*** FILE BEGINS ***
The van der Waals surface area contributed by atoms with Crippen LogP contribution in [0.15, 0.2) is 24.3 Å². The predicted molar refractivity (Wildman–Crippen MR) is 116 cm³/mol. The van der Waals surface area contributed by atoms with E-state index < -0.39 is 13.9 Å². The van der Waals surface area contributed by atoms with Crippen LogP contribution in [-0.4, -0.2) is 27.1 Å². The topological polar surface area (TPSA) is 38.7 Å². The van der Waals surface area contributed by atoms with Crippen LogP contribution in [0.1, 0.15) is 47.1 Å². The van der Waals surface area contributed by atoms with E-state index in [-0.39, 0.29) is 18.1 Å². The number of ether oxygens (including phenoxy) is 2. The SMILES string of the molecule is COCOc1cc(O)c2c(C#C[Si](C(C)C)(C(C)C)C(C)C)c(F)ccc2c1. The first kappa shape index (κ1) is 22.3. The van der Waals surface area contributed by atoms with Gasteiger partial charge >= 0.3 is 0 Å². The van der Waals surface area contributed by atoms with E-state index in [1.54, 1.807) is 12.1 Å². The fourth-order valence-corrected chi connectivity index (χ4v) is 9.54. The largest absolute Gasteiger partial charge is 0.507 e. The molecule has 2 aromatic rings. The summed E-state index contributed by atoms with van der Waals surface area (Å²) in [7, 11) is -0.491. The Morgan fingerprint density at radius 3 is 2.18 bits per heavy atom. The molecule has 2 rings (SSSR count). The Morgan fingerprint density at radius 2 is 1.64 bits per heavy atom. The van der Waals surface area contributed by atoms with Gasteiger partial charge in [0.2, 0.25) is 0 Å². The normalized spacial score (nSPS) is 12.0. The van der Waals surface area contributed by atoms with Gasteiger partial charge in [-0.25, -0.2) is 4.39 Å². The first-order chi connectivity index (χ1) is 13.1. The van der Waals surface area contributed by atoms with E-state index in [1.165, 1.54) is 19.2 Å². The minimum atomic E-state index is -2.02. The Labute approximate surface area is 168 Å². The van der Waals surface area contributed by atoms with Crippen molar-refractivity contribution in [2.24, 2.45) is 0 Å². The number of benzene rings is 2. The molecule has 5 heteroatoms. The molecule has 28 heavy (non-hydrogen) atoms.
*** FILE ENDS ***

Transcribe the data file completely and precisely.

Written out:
The van der Waals surface area contributed by atoms with Crippen LogP contribution in [0.15, 0.2) is 24.3 Å². The predicted molar refractivity (Wildman–Crippen MR) is 116 cm³/mol. The van der Waals surface area contributed by atoms with E-state index < -0.39 is 13.9 Å². The van der Waals surface area contributed by atoms with Crippen LogP contribution in [-0.4, -0.2) is 27.1 Å². The topological polar surface area (TPSA) is 38.7 Å². The van der Waals surface area contributed by atoms with Crippen LogP contribution in [0.1, 0.15) is 47.1 Å². The van der Waals surface area contributed by atoms with E-state index in [-0.39, 0.29) is 18.1 Å². The number of ether oxygens (including phenoxy) is 2. The SMILES string of the molecule is COCOc1cc(O)c2c(C#C[Si](C(C)C)(C(C)C)C(C)C)c(F)ccc2c1. The first kappa shape index (κ1) is 22.3. The van der Waals surface area contributed by atoms with Gasteiger partial charge >= 0.3 is 0 Å². The van der Waals surface area contributed by atoms with E-state index in [1.54, 1.807) is 12.1 Å². The fourth-order valence-corrected chi connectivity index (χ4v) is 9.54. The largest absolute Gasteiger partial charge is 0.507 e. The molecule has 2 aromatic rings. The summed E-state index contributed by atoms with van der Waals surface area (Å²) in [7, 11) is -0.491. The Morgan fingerprint density at radius 3 is 2.18 bits per heavy atom. The molecule has 2 rings (SSSR count). The Morgan fingerprint density at radius 2 is 1.64 bits per heavy atom. The van der Waals surface area contributed by atoms with Gasteiger partial charge in [0.2, 0.25) is 0 Å². The normalized spacial score (nSPS) is 12.0. The van der Waals surface area contributed by atoms with Gasteiger partial charge in [-0.25, -0.2) is 4.39 Å². The first-order chi connectivity index (χ1) is 13.1. The van der Waals surface area contributed by atoms with E-state index in [1.165, 1.54) is 19.2 Å². The minimum atomic E-state index is -2.02. The Labute approximate surface area is 168 Å². The van der Waals surface area contributed by atoms with Crippen molar-refractivity contribution in [2.24, 2.45) is 0 Å². The number of benzene rings is 2. The molecule has 5 heteroatoms. The molecule has 28 heavy (non-hydrogen) atoms.